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SF@WSH: Haren holds Giants to one run over six frames

In the midst of Washington's 15-inning win against the Braves on Saturday, Dan Haren picked up his first Major League save. On Tuesday, the Nationals will need him to save them again.

Washington will hand the ball to its hottest pitcher and try to turn the page after being clobbered by the Cubs, 11-1, in the series opener on Monday at Wrigley Field. Haren was once the weak link of the Nationals' rotation, but after a stint on the disabled list in late June, he has been a completely different pitcher.

In seven starts since coming off the DL, the veteran right-hander is 4-2 with a 2.30 ERA, 44 strikeouts and just 10 walks. He has pitched at least six innings and allowed four hits or fewer in each of his past four starts.

"This is how we know Danny can pitch," third baseman Ryan Zimmerman said. "I don't think anybody was more upset with the way he was pitching than himself. I think for him to come off the DL and pitch like he's pitched and finish the year strong, it shows you not only what kind of person he is, but what kind of pitcher he's been his whole career."

The Cubs will counter with left-hander Chris Rusin, who is coming off his second straight quality start. He allowed two runs on just three hits Wednesday against the Reds but still took the loss.

In 32 1/3 innings at the Major League level this season, Rusin has surrendered only three home runs and made a strong case for a spot in the Cubs' rotation next season. But he said after his last start that he's not letting that affect him.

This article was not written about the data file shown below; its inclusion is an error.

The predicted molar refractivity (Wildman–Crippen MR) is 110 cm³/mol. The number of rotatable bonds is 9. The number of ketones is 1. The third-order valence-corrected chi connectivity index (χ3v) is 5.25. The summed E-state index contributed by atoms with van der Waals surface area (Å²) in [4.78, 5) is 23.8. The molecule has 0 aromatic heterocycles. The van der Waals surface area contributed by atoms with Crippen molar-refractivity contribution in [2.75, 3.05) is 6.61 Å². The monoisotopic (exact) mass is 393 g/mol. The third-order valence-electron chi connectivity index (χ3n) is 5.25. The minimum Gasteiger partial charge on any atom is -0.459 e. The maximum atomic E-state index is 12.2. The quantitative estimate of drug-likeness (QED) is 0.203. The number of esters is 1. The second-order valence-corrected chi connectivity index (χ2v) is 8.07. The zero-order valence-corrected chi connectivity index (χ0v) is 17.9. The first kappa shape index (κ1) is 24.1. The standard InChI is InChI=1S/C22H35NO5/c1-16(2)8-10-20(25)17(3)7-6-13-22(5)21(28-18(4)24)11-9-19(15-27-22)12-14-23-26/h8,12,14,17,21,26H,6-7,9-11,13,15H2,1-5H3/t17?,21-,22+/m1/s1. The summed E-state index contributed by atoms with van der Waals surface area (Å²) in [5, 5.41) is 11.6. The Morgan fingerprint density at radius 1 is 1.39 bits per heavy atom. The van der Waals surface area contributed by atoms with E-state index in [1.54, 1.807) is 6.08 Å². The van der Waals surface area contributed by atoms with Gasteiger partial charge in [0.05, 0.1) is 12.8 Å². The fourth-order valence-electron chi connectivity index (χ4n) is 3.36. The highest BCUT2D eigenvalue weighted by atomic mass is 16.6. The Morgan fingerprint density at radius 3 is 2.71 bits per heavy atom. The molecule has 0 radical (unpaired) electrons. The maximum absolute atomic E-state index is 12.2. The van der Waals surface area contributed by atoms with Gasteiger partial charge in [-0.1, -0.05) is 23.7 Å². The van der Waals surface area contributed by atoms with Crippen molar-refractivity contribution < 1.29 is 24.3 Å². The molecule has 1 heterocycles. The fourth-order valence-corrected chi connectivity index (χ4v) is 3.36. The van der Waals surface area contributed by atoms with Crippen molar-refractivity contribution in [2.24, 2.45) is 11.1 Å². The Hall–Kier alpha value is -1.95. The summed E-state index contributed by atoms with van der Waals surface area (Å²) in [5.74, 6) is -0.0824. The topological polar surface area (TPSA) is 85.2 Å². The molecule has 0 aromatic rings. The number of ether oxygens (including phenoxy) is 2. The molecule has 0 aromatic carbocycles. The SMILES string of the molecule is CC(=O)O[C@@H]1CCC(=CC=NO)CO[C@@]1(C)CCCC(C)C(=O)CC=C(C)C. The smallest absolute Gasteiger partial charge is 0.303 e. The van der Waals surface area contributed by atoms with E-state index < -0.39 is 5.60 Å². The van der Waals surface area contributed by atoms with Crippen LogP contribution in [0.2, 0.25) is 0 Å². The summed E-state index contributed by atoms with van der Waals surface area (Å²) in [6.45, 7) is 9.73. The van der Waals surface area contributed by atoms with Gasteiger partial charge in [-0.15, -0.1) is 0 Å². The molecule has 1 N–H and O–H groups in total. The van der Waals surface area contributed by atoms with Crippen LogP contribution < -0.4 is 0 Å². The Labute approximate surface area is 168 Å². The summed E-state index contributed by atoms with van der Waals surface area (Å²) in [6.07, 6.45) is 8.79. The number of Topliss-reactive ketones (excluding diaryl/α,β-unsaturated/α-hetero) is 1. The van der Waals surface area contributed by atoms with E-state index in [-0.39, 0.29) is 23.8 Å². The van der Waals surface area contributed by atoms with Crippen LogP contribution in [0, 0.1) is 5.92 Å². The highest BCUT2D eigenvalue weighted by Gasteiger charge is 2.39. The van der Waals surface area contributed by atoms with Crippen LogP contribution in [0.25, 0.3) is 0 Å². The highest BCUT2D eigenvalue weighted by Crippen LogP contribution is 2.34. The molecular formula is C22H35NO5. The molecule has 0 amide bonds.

"I don't even think about what players could be coming up or what my role is next year or anything," Rusin said. "I just go game to game, and that's what helps me. If I put too much pressure on myself, then that's when you start making mistakes and try to be too perfect."

Cubs: Hoyer laments offensive woes
The Cubs have been out of the playoff picture for almost all of this season, and general manager Jed Hoyer said Monday that poor situational hitting has been one of the biggest reasons why.

"We haven't been the worst batting average team in baseball or the National League for two years, but we've been the worst in scoring position," Hoyer said. "The fact that those things don't line up is a frustration. We have to get better at that. We have to get on base more, period. I think that's an issue we have.

"There's a team offensive element that I don't think we're all that good at. I think we're last in the league in sacrifice bunts, sacrifice flies. We have to get better at all those elements of the game."

• First baseman Anthony Rizzo missed Monday's game because of illness, including a migraine headache, according to manager Dale Sveum. Sveum hoped that Rizzo would return to the lineup on Tuesday.

Nationals: DeJesus swaps dugouts
Before Monday's game, David DeJesus said goodbye to his Cubs teammates and walked across Wrigley Field to the visitor's dugout. The Nationals had just acquired him for a player to be named.

"It's different, because I couldn't even find my way to the locker room," DeJesus said. "I've never been on this side of the field. … It was kind of surreal, but I got through it OK."

DeJesus hit .250 with 19 doubles, six home runs and 27 RBIs for the Cubs this season, and flied out as a pinch-hitter in his Nats debut on Monday night.

The Nationals released Roger Bernadina to make room for DeJesus.

Worth noting 
• Tuesday will mark the 12th straight game in which the Cubs have faced a right-hander starting pitcher.

• With their one run on Monday, the Nationals have now scored fewer than three runs in 55 of their 124 games this season. Only the Marlins (59 times) have scored fewer than three runs more often.

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